In spoken language, patterns of vowels, consonants, and stress are used to feel the similarity of form between two words and create rhymes.

Can you do the same in sign language?

Also, is there sign language poetry that I could see using the patterns special to sign language?

  • 2
    Do you mean American Sign Language? Apr 1, 2021 at 17:54
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    Why does a particular sign language matter? The question is about sign language(s) in general. (Though I agree that it sounds as if the questioner might not realise that there are many sign languages)
    – Colin Fine
    Apr 2, 2021 at 19:07

2 Answers 2


Absolutely yes, sign languages have rhymes and poetry and rhythm. All are based on modifying the prose form (normal, non-special daily use form) of the language to create heightened sensation - through control of pace, repetition of handshape or movement or facial features or accentuation of certain signs.

I'm not keen on the webpage @user6726 kindly linked to. I don't like signed poems based on spoken language poems, which often seem unnatural to me or to native signers (maybe because they are inevitably partial translations and not grounded in a visual heritage). For an alternate look at a more native signer style of verse, see this children's cowboy duel in visual vernacular. There's no subtitles but the general context is clear.

FYI, my deaf kids used to love watching this. Note the tightly controlled pace and rhythm, the strategic repetition of handshapes, the speedup and slowdown of signing, the way that several phases (aka lines) are brought back to the same situation / location, and many other elements. Searching Youtube for 'Deaf Cowboy' will bring up other videos in the same style.

Another accessible poem is 'Tree' by Paul Scott. It's easy to understand without subtitles even though it is in BSL (British Sign Language) not ASL (American Sign Language). You can see the use of poetic repetition here, also the poetic use of magnification to suddenly change focus from something big (the tree) to something small (the cat). Another poetic element: some of the signs used here are not signs normally used in every day speech - because they are awkward or would look contrived in everyday discourse. However, in poetry they fit.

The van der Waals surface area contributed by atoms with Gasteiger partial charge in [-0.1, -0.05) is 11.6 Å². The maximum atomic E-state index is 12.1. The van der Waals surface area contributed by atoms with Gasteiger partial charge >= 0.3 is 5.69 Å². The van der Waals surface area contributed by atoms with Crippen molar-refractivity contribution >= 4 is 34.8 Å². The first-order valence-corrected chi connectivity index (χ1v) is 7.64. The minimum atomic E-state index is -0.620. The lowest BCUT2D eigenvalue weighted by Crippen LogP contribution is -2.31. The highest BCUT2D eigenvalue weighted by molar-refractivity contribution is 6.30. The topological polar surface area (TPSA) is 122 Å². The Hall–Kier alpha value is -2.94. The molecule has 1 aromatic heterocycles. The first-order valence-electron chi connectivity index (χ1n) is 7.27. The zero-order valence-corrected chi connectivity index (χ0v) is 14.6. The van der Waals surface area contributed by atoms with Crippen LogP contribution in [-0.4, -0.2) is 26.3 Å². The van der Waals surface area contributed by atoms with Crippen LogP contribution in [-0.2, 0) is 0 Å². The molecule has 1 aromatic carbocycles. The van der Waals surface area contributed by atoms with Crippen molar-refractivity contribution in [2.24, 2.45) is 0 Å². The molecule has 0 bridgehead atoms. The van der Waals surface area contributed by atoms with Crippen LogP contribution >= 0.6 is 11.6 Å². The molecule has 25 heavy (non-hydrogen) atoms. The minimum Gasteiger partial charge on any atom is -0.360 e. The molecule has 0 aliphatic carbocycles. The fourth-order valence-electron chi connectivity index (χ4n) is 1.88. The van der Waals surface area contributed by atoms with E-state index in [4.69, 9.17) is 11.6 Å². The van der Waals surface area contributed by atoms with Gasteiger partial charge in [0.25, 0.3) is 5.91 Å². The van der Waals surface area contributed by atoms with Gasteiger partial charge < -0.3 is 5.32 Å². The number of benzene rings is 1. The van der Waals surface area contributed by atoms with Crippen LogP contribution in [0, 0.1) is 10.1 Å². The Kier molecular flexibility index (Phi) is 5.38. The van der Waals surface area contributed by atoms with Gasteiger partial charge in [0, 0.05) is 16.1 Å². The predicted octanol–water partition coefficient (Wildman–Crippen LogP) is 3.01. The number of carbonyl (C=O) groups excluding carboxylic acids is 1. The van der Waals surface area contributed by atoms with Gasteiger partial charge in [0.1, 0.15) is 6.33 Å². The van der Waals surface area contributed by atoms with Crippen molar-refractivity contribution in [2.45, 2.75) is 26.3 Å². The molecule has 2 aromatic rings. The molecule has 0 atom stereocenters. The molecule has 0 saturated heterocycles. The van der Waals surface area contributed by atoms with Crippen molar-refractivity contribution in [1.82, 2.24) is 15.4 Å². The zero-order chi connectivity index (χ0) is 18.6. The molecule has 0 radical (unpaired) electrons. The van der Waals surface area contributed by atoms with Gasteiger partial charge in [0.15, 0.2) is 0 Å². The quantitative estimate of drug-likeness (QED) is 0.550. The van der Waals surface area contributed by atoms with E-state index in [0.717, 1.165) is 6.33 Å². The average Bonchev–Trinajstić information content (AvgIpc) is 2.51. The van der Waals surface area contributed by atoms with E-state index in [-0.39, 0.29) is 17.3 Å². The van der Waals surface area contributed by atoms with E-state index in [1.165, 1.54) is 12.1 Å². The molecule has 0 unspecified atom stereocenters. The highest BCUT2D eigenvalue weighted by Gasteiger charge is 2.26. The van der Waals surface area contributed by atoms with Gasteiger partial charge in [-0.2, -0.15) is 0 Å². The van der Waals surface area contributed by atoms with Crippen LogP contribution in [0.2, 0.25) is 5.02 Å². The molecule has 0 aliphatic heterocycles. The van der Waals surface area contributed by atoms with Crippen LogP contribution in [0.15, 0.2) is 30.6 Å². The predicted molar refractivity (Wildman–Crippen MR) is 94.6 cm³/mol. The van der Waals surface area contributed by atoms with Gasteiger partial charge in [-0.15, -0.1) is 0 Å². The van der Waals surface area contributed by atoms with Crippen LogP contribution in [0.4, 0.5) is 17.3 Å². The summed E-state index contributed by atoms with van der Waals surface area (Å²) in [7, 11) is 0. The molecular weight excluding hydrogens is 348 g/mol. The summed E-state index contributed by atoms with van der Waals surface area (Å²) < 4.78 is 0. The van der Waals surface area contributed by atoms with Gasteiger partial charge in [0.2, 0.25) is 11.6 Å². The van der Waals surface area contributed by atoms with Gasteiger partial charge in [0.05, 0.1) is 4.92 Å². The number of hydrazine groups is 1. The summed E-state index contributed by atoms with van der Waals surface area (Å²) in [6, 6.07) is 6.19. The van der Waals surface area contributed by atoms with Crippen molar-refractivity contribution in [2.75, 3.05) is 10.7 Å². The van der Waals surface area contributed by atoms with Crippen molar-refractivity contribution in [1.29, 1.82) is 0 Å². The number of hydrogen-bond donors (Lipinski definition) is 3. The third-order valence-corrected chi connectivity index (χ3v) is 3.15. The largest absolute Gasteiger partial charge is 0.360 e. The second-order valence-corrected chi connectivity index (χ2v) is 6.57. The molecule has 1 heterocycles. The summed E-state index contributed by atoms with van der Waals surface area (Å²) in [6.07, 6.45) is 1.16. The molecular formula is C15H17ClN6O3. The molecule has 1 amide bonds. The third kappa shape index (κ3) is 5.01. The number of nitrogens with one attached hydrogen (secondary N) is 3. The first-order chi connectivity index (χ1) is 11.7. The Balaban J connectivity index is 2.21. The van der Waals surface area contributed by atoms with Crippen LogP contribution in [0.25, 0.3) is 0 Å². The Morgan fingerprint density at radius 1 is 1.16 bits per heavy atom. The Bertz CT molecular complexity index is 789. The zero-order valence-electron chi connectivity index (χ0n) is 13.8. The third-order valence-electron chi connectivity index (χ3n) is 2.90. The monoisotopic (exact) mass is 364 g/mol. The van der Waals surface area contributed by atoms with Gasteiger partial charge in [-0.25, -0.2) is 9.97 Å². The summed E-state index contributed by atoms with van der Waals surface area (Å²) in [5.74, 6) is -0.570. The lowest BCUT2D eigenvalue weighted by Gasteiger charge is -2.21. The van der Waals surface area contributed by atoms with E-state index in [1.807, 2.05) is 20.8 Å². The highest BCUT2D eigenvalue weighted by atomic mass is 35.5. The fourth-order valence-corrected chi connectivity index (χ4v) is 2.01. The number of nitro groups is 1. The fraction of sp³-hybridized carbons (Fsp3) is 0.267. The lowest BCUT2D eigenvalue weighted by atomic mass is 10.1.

Hope that helps?


Briefly, yes. This page gives a nice introduction to the ASL analogs. As with spoken language, you do this based on physical similarity, in the case of ASL the handshape, location, palm orientation, movement, and non-manual signal. Samples are included. However, I don't know of an intro to ASL rhyme designed for the curious, who have no knowledge of ASL at all (WHITE WOLF GONE, with nothing else around it so that you can focus on. The second video, Austin Andrews builds up to constructing a rhyme in ASL, with a perceptible example starting at around 3:29.

  • Note the same features also function in ASL puns, which can be extremely complex.
    – jlawler
    Apr 1, 2021 at 16:57
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    Right about here "at all (WHITE" it seems like there's a discontinuity, something maybe missing from the answer? Apr 1, 2021 at 19:23
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    The web page suggests that those signs rhyme, but they don't give a demonstration, which is a missed opportunity to concretize the concept.
    – user6726
    Apr 1, 2021 at 21:20
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    @user6726 I'm with Kate Gregrory in that I don't understand "who have no knowledge of ASL at all (WHITE WOLF GONE, with nothing else around it so that you can focus on. " Apr 2, 2021 at 23:32
  • If you read the web page, the text suggests that those three signs rhyme. That may be true and suggestive for a signer, but for one who have no idea what those signs look like, it would have make their claim more concrete to actually demonstrate the rhyme.
    – user6726
    Apr 2, 2021 at 23:34

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